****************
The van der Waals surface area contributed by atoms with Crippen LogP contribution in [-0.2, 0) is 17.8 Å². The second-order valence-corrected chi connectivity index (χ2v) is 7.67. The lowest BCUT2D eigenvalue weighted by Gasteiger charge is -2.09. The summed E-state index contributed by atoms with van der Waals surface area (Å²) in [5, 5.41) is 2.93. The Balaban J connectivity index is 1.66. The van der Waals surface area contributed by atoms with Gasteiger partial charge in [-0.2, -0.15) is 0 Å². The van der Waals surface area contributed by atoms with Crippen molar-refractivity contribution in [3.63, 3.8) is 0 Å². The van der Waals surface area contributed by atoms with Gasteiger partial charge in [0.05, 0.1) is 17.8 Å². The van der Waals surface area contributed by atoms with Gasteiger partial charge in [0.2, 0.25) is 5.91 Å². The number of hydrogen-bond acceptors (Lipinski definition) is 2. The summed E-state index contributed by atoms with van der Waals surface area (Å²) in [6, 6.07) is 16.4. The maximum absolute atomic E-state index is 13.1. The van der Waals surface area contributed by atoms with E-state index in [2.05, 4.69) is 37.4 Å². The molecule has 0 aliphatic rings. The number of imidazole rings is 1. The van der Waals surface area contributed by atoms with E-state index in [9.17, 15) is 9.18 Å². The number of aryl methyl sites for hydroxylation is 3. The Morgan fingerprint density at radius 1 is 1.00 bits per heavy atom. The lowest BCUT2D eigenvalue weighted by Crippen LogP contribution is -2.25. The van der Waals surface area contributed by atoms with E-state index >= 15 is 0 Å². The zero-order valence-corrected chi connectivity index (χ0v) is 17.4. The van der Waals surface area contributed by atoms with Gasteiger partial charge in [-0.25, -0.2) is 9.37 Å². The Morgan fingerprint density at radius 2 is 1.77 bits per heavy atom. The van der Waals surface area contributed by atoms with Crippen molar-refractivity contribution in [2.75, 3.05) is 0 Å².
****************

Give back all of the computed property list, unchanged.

The van der Waals surface area contributed by atoms with Crippen LogP contribution in [-0.2, 0) is 17.8 Å². The second-order valence-corrected chi connectivity index (χ2v) is 7.67. The lowest BCUT2D eigenvalue weighted by Gasteiger charge is -2.09. The summed E-state index contributed by atoms with van der Waals surface area (Å²) in [5, 5.41) is 2.93. The Balaban J connectivity index is 1.66. The van der Waals surface area contributed by atoms with Gasteiger partial charge in [-0.2, -0.15) is 0 Å². The van der Waals surface area contributed by atoms with Crippen molar-refractivity contribution in [3.63, 3.8) is 0 Å². The van der Waals surface area contributed by atoms with Gasteiger partial charge in [0.05, 0.1) is 17.8 Å². The van der Waals surface area contributed by atoms with Gasteiger partial charge in [0.2, 0.25) is 5.91 Å². The number of hydrogen-bond acceptors (Lipinski definition) is 2. The summed E-state index contributed by atoms with van der Waals surface area (Å²) in [6, 6.07) is 16.4. The maximum absolute atomic E-state index is 13.1. The van der Waals surface area contributed by atoms with E-state index in [2.05, 4.69) is 37.4 Å². The molecule has 0 aliphatic rings. The number of imidazole rings is 1. The van der Waals surface area contributed by atoms with E-state index in [9.17, 15) is 9.18 Å². The number of aryl methyl sites for hydroxylation is 3. The Morgan fingerprint density at radius 1 is 1.00 bits per heavy atom. The lowest BCUT2D eigenvalue weighted by Crippen LogP contribution is -2.25. The van der Waals surface area contributed by atoms with E-state index >= 15 is 0 Å². The zero-order valence-corrected chi connectivity index (χ0v) is 17.4. The van der Waals surface area contributed by atoms with Gasteiger partial charge in [-0.25, -0.2) is 9.37 Å². The Morgan fingerprint density at radius 2 is 1.77 bits per heavy atom. The van der Waals surface area contributed by atoms with Crippen molar-refractivity contribution in [2.75, 3.05) is 0 Å².